After President Halimah’s Call for Their Apology, OkLetsGo Hosts Say Sorry
Third time's the charm! The formal apology comes after an ill-fated post on social media and a podcast that further angered netizens.
Prompted by President Halimah Yacob’s demands for an apology, the hosts of the OkLetsGo (OLG) podcast that came under intense scrutiny for misogynistic views against women have finally taken to their social media platforms to put out public apologies.
The podcast, which first aired in February 2019, is hosted by three former Mediacorp radio deejays, Dzar Ismail, 34, Dyn Norahim, 38, and Raja Razie, 38.
OkLetsGO apology: President and Mufti weigh in
Despite being the number one podcast in Singapore on Spotify, the show that raked in such high ratings also received mass backlash for their disrespectful comments towards women, leading to a Facebook post on 15 June, by President Halimah calling for an apology by the hosts.
“If we continue to perpetuate the image of women being inferior, existing only for the purpose of male sexual gratification, then we have to be held responsible for being one of the perpetrators of violence against women,” the President noted.
She further added that woman are not “objects to be made fun of, ridiculed and trampled upon” and that “no one has the right to do that to them.”
“Taking cheap potshots at women to boost ratings or to make some people laugh no matter how offensive, cannot be justified under any label be it freedom of speech or encouraging conversations. How do you encourage healthy conversations about the role of women and families, when your starting point is to degrade women,” she added.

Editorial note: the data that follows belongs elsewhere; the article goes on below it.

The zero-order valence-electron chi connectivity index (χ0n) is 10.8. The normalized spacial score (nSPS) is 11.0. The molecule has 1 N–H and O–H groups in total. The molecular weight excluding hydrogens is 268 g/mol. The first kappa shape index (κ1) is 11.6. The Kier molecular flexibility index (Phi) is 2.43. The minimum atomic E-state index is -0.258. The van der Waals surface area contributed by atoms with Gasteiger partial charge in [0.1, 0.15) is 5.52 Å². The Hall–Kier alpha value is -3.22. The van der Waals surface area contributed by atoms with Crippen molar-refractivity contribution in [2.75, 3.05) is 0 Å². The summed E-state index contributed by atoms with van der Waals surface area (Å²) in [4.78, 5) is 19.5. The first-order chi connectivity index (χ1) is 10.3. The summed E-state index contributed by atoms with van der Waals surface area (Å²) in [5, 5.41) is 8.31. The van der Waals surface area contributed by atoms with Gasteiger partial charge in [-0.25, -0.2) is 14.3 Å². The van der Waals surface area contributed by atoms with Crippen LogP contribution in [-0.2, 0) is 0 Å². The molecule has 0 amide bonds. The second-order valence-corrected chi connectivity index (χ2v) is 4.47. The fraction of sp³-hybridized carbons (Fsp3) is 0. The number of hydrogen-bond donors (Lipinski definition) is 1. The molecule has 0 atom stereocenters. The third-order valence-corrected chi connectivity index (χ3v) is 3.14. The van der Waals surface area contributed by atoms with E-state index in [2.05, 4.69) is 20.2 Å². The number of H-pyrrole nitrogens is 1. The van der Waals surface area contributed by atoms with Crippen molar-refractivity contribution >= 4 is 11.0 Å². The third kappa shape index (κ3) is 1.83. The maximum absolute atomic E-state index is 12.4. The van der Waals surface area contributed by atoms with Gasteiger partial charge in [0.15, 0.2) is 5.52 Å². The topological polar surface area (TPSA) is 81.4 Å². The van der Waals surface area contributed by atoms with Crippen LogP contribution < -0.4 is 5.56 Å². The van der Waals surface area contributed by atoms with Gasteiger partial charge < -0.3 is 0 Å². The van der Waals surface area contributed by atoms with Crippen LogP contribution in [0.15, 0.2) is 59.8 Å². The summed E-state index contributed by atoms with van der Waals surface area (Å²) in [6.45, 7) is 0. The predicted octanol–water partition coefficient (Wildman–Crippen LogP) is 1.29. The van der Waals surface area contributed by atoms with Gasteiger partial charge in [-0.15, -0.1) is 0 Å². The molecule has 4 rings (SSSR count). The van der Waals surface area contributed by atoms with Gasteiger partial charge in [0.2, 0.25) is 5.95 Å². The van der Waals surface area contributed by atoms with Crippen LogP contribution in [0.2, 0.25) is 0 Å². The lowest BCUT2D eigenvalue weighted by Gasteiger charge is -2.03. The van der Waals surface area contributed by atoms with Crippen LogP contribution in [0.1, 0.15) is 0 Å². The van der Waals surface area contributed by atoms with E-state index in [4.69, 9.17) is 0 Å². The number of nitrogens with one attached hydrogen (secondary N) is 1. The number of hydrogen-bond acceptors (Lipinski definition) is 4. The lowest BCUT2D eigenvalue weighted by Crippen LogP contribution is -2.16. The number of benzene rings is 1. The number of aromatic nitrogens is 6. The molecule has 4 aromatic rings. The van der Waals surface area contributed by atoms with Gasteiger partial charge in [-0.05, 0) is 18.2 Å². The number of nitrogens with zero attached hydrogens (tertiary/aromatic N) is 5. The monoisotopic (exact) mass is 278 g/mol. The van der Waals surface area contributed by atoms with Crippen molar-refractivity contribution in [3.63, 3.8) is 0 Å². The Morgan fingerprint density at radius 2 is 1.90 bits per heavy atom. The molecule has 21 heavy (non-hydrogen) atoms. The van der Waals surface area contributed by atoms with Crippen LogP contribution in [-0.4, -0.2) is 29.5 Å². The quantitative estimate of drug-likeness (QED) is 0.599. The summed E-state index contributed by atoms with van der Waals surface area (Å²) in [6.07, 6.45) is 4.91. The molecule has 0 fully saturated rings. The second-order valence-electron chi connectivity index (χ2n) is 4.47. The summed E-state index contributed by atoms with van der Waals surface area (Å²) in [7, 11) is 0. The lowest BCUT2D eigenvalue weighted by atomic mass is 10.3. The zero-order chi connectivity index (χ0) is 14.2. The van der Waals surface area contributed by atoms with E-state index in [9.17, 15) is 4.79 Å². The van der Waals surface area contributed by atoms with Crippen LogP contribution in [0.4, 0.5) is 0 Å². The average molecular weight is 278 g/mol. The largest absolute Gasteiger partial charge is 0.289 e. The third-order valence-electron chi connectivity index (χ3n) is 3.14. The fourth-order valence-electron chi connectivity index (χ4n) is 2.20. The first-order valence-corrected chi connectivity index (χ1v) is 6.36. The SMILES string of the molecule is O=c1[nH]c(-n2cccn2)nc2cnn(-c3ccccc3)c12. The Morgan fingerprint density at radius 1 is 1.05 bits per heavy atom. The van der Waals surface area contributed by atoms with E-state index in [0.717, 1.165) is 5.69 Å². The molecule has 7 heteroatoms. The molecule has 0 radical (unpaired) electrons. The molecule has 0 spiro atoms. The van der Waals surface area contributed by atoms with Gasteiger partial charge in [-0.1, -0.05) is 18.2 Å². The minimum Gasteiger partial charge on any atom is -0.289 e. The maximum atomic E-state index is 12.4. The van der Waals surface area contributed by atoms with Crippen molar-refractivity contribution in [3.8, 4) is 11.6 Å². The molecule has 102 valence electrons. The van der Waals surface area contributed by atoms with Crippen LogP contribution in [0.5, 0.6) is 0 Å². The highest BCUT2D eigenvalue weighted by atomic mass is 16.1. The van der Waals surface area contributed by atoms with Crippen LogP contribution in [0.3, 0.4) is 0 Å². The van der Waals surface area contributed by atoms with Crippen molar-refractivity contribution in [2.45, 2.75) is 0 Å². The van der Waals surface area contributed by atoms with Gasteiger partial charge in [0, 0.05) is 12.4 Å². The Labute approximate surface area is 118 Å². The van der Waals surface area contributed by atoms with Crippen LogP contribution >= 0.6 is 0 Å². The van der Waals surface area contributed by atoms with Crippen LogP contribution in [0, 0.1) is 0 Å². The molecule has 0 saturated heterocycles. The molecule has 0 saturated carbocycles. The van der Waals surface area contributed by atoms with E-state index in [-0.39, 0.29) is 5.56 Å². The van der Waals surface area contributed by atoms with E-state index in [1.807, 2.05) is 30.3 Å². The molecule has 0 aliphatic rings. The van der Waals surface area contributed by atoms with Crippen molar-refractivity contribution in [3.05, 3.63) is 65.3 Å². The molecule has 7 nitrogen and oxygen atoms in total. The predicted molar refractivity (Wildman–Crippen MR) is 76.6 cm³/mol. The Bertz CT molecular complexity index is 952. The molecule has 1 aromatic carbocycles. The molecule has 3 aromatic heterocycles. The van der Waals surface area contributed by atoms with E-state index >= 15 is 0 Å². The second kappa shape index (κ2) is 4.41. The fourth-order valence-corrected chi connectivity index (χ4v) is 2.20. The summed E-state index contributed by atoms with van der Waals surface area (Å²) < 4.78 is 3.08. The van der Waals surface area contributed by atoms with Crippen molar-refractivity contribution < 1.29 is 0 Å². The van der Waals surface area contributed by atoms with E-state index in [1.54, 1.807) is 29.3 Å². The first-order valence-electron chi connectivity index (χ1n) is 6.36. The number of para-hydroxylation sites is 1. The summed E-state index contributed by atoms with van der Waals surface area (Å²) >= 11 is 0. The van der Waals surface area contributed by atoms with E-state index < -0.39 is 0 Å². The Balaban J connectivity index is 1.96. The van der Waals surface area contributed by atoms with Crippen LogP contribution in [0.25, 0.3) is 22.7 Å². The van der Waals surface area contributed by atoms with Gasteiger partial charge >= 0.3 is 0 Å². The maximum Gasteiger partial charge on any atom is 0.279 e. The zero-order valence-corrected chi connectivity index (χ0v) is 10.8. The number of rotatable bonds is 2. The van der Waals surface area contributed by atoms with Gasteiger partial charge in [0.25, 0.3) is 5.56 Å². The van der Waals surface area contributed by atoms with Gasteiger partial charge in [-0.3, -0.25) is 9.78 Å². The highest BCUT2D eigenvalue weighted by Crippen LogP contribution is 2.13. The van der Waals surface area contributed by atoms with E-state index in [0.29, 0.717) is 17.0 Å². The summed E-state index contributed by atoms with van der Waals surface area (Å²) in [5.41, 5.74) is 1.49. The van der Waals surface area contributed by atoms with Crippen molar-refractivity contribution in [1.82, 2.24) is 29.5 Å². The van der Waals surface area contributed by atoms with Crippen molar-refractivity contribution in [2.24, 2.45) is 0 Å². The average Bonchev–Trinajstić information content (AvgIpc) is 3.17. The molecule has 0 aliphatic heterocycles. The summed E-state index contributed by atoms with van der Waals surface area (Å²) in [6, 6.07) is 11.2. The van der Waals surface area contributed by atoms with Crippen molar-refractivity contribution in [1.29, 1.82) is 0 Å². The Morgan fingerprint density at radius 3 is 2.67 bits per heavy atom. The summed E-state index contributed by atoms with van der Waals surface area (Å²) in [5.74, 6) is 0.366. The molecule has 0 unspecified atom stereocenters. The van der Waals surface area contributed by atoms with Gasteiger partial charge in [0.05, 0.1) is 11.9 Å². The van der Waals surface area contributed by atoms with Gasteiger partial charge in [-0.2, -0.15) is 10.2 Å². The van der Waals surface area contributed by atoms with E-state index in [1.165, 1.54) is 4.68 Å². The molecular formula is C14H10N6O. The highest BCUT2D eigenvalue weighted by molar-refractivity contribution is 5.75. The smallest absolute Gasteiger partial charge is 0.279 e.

Calling for the hosts of the podcast to issue an OkLetsGo apology and to “sincerely and humbly apologise to all women for their offensive, humiliating and misogynistic remarks on their podcasts about women,” the President stated that women “don’t deserve this treatment by OkLetsGo or any other group.”
“Our women in Singapore have worked very hard to raise their status through education, employment and in raising healthy families. They are important in building healthy communities which will be undermined by such podcasts,” she noted.
In addition, to President Halimah, the Mufti of Singapore, Nazirudin Mohd Nasir, also condemned the controversial podcast and stated that such platforms should be used to “create positive change, not to perpetuate sexist attitudes and behaviours that have plagued our community for far too long.”
“Let the misogyny train depart for good so that we can be better,” the Mufti added.
‘To whomever it may concern’
After a previous social media post and a podcast that was mostly ill-received by netizens on 14 June, the three hosts finally issued identical apologies, stating that the “flavour” of the podcasts will remain and the format would not change, prior to the President’s calls for an apology.
The podcast episode that was captioned, “To whomever it may concern, this is for you” was mostly a 10-minute soliloquy by Dzar, with the others joining in a few times.
The episode further ruffled netizens who found the “apology” defensive and lacking sincerity.